And yet the response to it has not been the loathing that was generated by Liverpool and United — an animus so potent that it has been passed down from one generation to the next — but a sort of acquiescence. Guardiola’s style of play is widely admired. The beauty of his team, the ingenuity of his ideas, draws fulsome and fawning praise.
The success of the club itself, though, feels somehow cold, clinical, detached. Manchester City has the air of a machine, both in the way the project has been constructed and the manner in which the team plays. It should not be a surprise, then, that it should elicit roughly the same emotional response. This is a state-backed enterprise of bottomless wealth and grandiose vision. It is impossible to resist. But it is also difficult to adore.
City’s advantage is not, as is often suggested, that it can spend more than anyone else, though few teams could afford the squad that Guardiola has at its disposal, or indeed the Catalan himself. Manchester United has frittered away hundreds of millions in the transfer market. Chelsea, too. Liverpool commits almost as much in salary to its squad.
The edge is in the consistency. City is rarely — if ever — forced to sell a player on anything other than its own terms. That is what separates it, as much as anything, from all of its peers. Plenty of clubs have a plan. City is the only one that has the privilege of seeing it through without being subject to the arbitrary tides of reality.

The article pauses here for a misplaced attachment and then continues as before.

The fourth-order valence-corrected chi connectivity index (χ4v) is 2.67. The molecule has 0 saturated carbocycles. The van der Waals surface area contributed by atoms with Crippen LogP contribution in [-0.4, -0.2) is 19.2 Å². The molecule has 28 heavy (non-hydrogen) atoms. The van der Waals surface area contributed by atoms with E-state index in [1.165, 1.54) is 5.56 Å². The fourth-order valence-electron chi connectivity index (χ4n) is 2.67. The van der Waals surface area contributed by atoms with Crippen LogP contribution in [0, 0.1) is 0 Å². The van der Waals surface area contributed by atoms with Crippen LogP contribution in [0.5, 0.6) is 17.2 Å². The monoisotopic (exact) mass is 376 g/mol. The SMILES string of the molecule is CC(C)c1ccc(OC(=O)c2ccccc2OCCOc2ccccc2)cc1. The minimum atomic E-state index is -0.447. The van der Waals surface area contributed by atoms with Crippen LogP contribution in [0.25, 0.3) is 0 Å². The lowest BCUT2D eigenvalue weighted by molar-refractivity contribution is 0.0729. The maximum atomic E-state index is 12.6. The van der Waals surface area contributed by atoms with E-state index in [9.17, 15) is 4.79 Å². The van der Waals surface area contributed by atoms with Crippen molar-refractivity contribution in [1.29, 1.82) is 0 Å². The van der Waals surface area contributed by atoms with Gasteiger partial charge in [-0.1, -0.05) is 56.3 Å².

That is not the same, though, as not playing by the same rules. It is a coincidence, doubtless, that the run of form that will end with Guardiola’s team claiming yet another title began after the club was charged with 115 counts of rules breaches — dating back over a decade, the whole span of its dominion — by the Premier League.
Those charges retain the capacity to alter, on some fundamental level, all of the mosts and firsts and bests that City has accrued over the years. The titles, the trophies, the records — they are all contingent on that case.
It is just about possible for fans, for the game, to swallow the idea that a club owned and operated for the purpose of furthering the interests of a nation state is acceptable. It is just about possible for the television networks and media outlets that rely on the draw of the sport’s rolling soap opera to wallow in whatever moral gray area they can find.
It would be much harder to excuse and explain and — above all — to accept that one team felt that the rules it had signed up to did not really apply, to decide that it did not need to be subject to the same constraints as everyone else.
Many of the charges might feel historic, dated, but this has always been a long-term project. What happened 10 years ago led, inexorably, to today, to this, to Manchester City having a third title in three seasons, standing on the verge of a treble, its name scored next to almost every record English soccer can offer.
What it has done, over these last few years, is plain for all to see. How it will be remembered is yet to be decided.